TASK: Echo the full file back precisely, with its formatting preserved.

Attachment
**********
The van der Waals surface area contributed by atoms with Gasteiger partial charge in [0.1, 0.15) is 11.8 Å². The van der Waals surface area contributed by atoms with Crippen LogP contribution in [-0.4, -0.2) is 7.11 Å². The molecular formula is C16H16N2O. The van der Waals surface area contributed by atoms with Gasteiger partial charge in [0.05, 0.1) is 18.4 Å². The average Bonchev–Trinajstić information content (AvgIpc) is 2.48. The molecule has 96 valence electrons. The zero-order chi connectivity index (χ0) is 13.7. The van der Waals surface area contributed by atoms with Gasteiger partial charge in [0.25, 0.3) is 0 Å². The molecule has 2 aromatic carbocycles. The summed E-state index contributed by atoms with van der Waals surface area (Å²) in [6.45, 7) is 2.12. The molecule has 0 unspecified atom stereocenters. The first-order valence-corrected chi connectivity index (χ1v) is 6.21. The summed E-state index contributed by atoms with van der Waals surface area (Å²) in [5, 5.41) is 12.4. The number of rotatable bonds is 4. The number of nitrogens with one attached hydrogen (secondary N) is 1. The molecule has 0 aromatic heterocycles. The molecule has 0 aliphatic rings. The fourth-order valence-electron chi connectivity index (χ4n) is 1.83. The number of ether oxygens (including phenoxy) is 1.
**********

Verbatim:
The van der Waals surface area contributed by atoms with Gasteiger partial charge in [0.1, 0.15) is 11.8 Å². The van der Waals surface area contributed by atoms with Crippen LogP contribution in [-0.4, -0.2) is 7.11 Å². The molecular formula is C16H16N2O. The van der Waals surface area contributed by atoms with Gasteiger partial charge in [0.05, 0.1) is 18.4 Å². The average Bonchev–Trinajstić information content (AvgIpc) is 2.48. The molecule has 96 valence electrons. The zero-order chi connectivity index (χ0) is 13.7. The van der Waals surface area contributed by atoms with Gasteiger partial charge in [0.25, 0.3) is 0 Å². The molecule has 2 aromatic carbocycles. The summed E-state index contributed by atoms with van der Waals surface area (Å²) in [6.45, 7) is 2.12. The molecule has 0 unspecified atom stereocenters. The first-order valence-corrected chi connectivity index (χ1v) is 6.21. The summed E-state index contributed by atoms with van der Waals surface area (Å²) in [5, 5.41) is 12.4. The number of rotatable bonds is 4. The number of nitrogens with one attached hydrogen (secondary N) is 1. The molecule has 0 aromatic heterocycles. The molecule has 0 aliphatic rings. The fourth-order valence-electron chi connectivity index (χ4n) is 1.83. The number of ether oxygens (including phenoxy) is 1.